It is school district budget voting Tuesday across New York State, with a range of spending proposals, school board candidates and capital budget proposals being put to the voters for their approval.

Mike Desmond / WBFO News

If you want something from the City of Buffalo, like a license, a contract or approval for a development project, you better have your taxes paid.

National Public Radio

Gov. Andrew Cuomo, in his State of the State speech, floated the idea of converting the state income tax to a payroll tax to help reverse the new federal law that limits deductibility for state and local taxes. Many support the concept, but businesses say it is not so easy to make the change and it could bring unforeseen complications.

Michael Mroziak / WBFO News

With the new federal tax law in place, local developers are breathing a sigh of relief that it wasn't worse for them. There had been a concern historic preservation tax credits would be abandoned and this method of early financing has been key in adaptive reuse of many older buildings in Buffalo.

The week after Christmas is usually a short and slow one for town officials in New Paltz, N.Y. — but not this time.

"When we opened town hall Wednesday we had almost 100 voicemails from people inquiring about how they could prepay their taxes," says Daniel Torres, the town's deputy supervisor.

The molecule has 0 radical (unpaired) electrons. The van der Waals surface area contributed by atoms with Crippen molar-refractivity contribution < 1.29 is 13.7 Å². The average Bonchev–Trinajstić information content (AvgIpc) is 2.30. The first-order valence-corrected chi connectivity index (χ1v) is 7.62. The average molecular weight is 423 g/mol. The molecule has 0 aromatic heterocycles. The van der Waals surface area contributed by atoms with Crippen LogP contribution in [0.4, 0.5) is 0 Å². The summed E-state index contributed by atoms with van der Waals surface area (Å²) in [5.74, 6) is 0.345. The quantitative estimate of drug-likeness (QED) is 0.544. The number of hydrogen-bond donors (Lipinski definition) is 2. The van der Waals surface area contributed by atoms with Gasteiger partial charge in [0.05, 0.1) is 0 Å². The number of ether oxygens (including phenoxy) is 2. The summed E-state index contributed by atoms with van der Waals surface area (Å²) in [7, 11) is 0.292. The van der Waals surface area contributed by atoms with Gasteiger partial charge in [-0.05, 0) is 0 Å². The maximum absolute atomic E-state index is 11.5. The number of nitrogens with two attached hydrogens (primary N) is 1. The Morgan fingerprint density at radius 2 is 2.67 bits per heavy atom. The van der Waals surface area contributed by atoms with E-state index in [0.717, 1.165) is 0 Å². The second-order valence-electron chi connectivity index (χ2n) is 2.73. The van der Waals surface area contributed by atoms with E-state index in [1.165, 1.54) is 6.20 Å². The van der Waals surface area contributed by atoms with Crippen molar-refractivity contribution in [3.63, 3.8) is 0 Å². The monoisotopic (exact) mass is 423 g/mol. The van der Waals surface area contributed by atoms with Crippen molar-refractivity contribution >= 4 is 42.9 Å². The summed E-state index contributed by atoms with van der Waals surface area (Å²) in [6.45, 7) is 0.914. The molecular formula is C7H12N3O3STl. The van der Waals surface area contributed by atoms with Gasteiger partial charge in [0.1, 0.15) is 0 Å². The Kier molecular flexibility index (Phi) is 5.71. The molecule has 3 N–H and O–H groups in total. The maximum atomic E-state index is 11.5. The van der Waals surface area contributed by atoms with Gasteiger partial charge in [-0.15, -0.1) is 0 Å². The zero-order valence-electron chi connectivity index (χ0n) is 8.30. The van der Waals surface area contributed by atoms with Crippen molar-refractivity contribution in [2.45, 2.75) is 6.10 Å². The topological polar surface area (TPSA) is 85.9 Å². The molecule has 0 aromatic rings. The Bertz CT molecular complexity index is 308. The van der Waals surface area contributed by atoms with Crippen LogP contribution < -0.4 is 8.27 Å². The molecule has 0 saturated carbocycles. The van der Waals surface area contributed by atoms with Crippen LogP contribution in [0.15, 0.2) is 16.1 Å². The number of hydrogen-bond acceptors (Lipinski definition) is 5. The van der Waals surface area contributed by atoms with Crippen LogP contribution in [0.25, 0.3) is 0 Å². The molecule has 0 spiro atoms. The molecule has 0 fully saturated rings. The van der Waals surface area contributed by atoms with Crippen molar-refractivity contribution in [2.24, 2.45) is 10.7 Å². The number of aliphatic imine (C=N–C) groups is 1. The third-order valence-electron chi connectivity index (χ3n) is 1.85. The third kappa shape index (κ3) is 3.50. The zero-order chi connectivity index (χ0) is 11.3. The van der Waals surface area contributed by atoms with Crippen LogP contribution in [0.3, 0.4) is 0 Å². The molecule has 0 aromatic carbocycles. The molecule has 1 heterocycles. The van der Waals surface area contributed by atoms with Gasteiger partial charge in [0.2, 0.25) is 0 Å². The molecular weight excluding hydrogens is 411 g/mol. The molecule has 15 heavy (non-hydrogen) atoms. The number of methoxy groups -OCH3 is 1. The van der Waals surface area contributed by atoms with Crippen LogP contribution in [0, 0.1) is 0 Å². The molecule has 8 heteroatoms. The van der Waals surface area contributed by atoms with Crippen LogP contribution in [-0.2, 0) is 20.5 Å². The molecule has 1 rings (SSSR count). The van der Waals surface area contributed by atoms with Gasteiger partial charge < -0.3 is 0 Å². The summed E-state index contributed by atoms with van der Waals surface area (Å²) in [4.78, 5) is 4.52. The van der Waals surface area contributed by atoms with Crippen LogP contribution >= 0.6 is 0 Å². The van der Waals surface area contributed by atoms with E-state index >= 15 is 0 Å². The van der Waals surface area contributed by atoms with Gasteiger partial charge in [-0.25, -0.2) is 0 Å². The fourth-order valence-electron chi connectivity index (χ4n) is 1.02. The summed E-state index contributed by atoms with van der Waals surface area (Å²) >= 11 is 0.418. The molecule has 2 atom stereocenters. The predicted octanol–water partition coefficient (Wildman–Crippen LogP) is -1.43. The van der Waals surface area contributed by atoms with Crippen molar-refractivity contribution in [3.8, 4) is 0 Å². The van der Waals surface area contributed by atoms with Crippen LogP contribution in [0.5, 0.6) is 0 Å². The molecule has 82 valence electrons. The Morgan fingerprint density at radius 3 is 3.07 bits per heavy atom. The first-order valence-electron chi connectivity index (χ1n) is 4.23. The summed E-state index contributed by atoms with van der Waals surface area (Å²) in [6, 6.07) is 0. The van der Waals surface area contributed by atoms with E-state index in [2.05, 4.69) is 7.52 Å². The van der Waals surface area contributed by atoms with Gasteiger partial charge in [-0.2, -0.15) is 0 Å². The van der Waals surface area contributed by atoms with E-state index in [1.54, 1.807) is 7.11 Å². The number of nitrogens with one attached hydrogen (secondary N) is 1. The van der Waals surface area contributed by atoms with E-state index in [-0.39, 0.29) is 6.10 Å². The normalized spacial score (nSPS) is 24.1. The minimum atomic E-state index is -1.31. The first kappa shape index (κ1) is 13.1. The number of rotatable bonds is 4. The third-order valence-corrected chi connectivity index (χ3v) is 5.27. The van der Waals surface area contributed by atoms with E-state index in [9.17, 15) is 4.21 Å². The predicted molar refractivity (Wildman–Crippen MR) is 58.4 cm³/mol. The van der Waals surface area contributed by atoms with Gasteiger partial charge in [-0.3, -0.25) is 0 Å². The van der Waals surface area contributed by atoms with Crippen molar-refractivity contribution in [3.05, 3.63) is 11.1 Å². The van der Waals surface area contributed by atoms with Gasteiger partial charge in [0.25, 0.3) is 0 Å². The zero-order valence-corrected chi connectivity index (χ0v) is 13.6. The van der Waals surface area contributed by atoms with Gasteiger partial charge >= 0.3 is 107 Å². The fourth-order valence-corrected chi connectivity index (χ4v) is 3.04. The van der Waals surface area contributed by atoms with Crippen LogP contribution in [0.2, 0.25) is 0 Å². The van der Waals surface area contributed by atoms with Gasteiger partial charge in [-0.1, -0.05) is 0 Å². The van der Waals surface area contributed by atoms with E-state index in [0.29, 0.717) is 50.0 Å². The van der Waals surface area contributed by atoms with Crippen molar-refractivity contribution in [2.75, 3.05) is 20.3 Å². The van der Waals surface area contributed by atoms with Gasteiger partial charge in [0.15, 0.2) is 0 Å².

And the phones kept ringing. People started lining up. Torres says the clerk's office has a only few people working in it.

"The clerk's office was so overrun. After a certain while we couldn't even pick up the phones anymore," he says.

File Photo

Gov. Andrew Cuomo delivers his State of the State address on Wednesday, kicking off a challenging year of budget deficits and re-election races.

Republicans in Congress are promising that their tax bill will create jobs. One place where we know it's going to create a lot of work is at the IRS.

That agency will have to figure out how to interpret and implement the hundreds of pages of changes to the tax code that were just passed, at a time when it is already struggling with budget cuts and staff reductions.

The Trump administration says it's already working with the IRS to update tax forms and withholding tables, promising that most taxpayers will notice a difference in their pay stubs by February.

Updated at 1:26 a.m. ET Wednesday

Republicans in Congress approved a sweeping and controversial $1.5 trillion tax overhaul, with the Senate voting early Wednesday along straight party lines to move the measure forward.

Updated on Dec. 20 at 3:50 p.m. ET

The Republican tax bill, which Congress sent to President Trump on Wednesday, would give most Americans a tax cut next year, according to a new analysis. However, it would by far benefit the richest Americans the most. Meanwhile, many lower- and middle-class Americans would have higher taxes a decade from now ... unless a future Congress extends the cuts.